Considering only pure colors, we can arrange them in a circle called the color wheel.
In this view, we can characterize any pure color as a mixture of red, green, and blue light. This way of viewing colors is called the RGB model after the three component colors.
If you start with red light, as you add some green light, the color shifts toward yellow. From yellow, if you reduce the amount of red light, the color shifts toward green, and so forth around the circle.
This view of light will be familiar to anyone who has done theater lighting. Most theater lighting systems allow you to mix various amounts of red, green, and blue light to achieve a given color. For example, if you want a scene to look like it is taking place outdoors on a clear day, you would use a cyclorama (a large, featureless white sheet) in the background, and project blue light onto it, to resemble the sky.
The RGB color model is also the standard way of specifying
colors on a Web page. In general, any color may be specified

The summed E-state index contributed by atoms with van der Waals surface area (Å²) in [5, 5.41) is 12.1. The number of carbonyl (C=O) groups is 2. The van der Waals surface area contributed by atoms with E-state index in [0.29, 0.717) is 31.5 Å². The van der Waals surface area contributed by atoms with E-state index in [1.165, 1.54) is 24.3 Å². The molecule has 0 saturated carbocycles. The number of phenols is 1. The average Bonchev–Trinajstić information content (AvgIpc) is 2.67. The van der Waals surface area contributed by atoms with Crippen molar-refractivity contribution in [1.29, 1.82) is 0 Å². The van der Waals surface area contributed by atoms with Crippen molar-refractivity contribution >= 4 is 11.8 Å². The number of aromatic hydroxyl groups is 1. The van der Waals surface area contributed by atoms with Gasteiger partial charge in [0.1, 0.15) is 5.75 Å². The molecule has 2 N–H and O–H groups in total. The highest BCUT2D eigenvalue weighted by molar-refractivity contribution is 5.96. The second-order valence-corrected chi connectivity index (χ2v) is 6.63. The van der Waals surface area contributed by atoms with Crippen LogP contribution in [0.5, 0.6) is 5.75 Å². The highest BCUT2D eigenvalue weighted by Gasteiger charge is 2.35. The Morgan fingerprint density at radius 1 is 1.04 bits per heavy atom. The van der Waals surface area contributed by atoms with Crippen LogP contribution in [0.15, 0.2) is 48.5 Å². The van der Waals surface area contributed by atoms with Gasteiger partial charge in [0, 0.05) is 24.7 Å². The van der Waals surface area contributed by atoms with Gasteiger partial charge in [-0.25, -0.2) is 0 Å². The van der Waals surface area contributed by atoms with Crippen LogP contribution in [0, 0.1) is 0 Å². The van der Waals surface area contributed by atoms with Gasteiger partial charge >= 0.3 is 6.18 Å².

as a color name of the form “
#”. Within this color
is a hexadecimal (base
16) number between
FF that specifies the amount of red in the color,
00 means no red and
means the maximum amount of red.
parts of this
color name specify the relative amount of green and blue.
For example, color
#FFFF00 means full intensity
of red and green, but no blue, and gives you yellow. Any
number of intermediate values are possible. For example,
#ff8000 is an orange hue: it specifies the
maximum amount of red and half intensity of green, which puts
it halfway between red and yellow on the color wheel.
Red, green and blue are referred to as the additive primary colors: starting with black, you can add various amounts of these colors of light to move toward all the lighter colors.